My trip to Newfoundland in July included lots of good food (of course). You know it was good when you’re still thinking about it two months later. 🙂
The media was a buzz recently about a proposed ban for importing lobster to the European Union because North American lobster were found in the water off Sweden. Homarus americanus is native to the east coast of North America but is not found in Europe (good name then, right?) They are considered an invasive species and as such, there was concern about them taking over the habitat of native species. While scientists have indicated that the warmer waters of Europe will not support lobster reproduction, concern remains.
I get it; invasive species can reek havoc on an ecosystem and while lobster are a highly valued species is Canada and the Unites States, the cost of upsetting Mother Nature is much higher. Green crabs have reeked havoc on the east coast since arriving in the bilge of vessels 200 years ago. Even something innocuous like a goldfish can turn bad when it ends up somewhere it shouldn’t.
So, last week the European Union decided there was sufficient concern to warrant more study on a proposed ban. At stake for Canada and the United States: $200 Million US in exports to that market. It’s kind of a big deal. Lobster are shipped live, so by necessity a ban would shut down that market.
What I think needs a bigger review as part of the study is how the lobster arrived in the water off Sweden. This isn’t “Finding Nemo” meets “The Incredible Journey”.** Lobster aren’t hanging out in tanks, plotting their escape from evil
dentists fish mongers to the nearest ocean.
The most logical way lobsters found their way to the waters off Sweden? Someone(s) put them there. Every few months there are stories of people buying lobster and releasing them back to the ocean. While I realize the impact on an industry half a world away isn’t a primary concern of the EU, wouldn’t it make more sense to focus on the cause (people who release them “back” into the wild) versus shutting down an industry. A quick google search on releasing lobster into the wild would leave you to believe most are looking for some type of public affirmation of their good deed. Like many of us, I’m guessing that the ripple effects of releasing a foreign species into the water wasn’t considered; the ocean is the ocean, right?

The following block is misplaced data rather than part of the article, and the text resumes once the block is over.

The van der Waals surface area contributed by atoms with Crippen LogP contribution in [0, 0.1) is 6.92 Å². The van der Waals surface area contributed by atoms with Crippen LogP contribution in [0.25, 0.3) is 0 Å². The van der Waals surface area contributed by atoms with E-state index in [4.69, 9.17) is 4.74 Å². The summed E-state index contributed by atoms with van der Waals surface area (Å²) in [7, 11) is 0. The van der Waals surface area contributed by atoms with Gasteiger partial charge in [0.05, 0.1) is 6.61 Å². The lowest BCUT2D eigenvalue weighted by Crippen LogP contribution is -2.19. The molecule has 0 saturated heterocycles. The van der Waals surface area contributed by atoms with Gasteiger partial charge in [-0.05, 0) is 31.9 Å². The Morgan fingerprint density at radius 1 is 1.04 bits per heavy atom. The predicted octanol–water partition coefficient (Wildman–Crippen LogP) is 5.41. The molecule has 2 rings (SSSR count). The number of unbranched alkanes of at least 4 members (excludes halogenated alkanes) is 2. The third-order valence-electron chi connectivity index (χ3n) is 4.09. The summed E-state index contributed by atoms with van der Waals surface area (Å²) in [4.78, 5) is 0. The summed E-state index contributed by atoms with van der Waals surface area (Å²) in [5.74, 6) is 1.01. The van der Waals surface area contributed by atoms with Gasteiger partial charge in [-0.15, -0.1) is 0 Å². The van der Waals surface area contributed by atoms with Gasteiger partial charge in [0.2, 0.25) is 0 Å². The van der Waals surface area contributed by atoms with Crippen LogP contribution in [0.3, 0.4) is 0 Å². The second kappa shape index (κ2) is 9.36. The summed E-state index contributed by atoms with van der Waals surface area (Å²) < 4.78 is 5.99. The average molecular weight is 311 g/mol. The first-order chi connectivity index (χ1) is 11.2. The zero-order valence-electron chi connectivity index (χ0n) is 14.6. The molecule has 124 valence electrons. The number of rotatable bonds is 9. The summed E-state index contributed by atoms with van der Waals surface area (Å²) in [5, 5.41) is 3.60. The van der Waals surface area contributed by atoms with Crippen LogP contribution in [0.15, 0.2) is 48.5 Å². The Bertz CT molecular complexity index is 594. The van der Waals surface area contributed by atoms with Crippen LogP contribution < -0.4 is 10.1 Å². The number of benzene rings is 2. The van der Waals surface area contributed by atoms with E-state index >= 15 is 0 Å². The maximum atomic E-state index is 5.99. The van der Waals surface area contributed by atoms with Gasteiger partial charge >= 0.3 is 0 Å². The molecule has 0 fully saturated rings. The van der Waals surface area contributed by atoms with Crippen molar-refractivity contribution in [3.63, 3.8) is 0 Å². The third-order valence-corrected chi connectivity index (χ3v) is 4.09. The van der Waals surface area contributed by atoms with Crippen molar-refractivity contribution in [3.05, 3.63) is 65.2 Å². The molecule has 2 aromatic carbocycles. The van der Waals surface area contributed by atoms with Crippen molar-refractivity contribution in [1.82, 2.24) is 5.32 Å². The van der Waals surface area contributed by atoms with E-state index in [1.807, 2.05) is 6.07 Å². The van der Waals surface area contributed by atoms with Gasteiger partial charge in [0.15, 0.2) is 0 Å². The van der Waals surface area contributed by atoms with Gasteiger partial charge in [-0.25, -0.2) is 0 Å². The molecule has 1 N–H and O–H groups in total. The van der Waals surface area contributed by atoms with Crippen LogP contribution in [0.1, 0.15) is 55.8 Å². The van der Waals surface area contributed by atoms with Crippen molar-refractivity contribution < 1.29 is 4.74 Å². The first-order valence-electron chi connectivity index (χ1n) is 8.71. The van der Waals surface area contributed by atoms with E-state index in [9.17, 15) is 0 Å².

If this ban becomes reality, it could be catastrophic for the industry on both sides of the border. It would add to the mystique of lobster in Europe as nothing else could, much as Cuban cigars were so highly sought in the US during the embargo. I’m guessing lobster would be slightly more challenging to sneak through Customs…
** For what it’s worth, I think it would be a cool movie: “Look Bob, I think I the ocean’s just over this hill. Let’s ask that Golden Retriever for help.”
One of my new obsessions this summer has been East Coast Coffee. I found this new-to-me coffee and a local gift shop. I couldn’t resist trying a coffee called “Fundy Fog Buster” or “Morning Screech”. I tend to stick to medium to light roast coffee, and both are great in their respective categories.
The big draw for me was that it was a local-ish company. While Cape Breton isn’t down the street, it’s Maritimes roots certainly make it more local than the larger, better-known coffee producers. When I read that the pods are bio-degradable, it was a final tipping point. It bothers when I see how many pods accumulate in the garbage next to my coffee station; it’s nice to know that these will eventually have an end-life.
Good coffee, local company, pretty boxes, great names: how could you go wrong?
When leaving Newfoundland in July, I made a point of looking around the tarmac in Gander while boarding the plane. Dawn was just beginning to break (or at least in felt like it; it was a very early flight). The tarmac was mostly empty, but in my mind I was trying to picture it like this: